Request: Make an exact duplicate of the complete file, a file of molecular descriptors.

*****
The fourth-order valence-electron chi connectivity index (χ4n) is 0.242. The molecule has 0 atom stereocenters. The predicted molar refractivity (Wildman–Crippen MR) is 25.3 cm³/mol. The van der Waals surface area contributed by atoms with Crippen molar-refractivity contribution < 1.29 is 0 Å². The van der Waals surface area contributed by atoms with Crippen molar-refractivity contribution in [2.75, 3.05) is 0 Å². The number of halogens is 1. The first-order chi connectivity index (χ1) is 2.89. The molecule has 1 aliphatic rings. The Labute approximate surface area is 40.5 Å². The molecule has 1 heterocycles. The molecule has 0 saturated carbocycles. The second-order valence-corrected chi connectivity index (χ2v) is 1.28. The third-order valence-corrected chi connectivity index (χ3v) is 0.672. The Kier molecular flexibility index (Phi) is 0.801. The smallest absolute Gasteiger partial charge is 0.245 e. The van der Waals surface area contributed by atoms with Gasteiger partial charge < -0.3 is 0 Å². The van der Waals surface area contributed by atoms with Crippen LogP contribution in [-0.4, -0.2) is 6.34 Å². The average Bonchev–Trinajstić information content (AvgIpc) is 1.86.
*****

The fourth-order valence-electron chi connectivity index (χ4n) is 0.242. The molecule has 0 atom stereocenters. The predicted molar refractivity (Wildman–Crippen MR) is 25.3 cm³/mol. The van der Waals surface area contributed by atoms with Crippen molar-refractivity contribution < 1.29 is 0 Å². The van der Waals surface area contributed by atoms with Crippen molar-refractivity contribution in [2.75, 3.05) is 0 Å². The number of halogens is 1. The first-order chi connectivity index (χ1) is 2.89. The molecule has 1 aliphatic rings. The Labute approximate surface area is 40.5 Å². The molecule has 1 heterocycles. The molecule has 0 saturated carbocycles. The second-order valence-corrected chi connectivity index (χ2v) is 1.28. The third-order valence-corrected chi connectivity index (χ3v) is 0.672. The Kier molecular flexibility index (Phi) is 0.801. The smallest absolute Gasteiger partial charge is 0.245 e. The van der Waals surface area contributed by atoms with Gasteiger partial charge < -0.3 is 0 Å². The van der Waals surface area contributed by atoms with Crippen LogP contribution in [-0.4, -0.2) is 6.34 Å². The average Bonchev–Trinajstić information content (AvgIpc) is 1.86.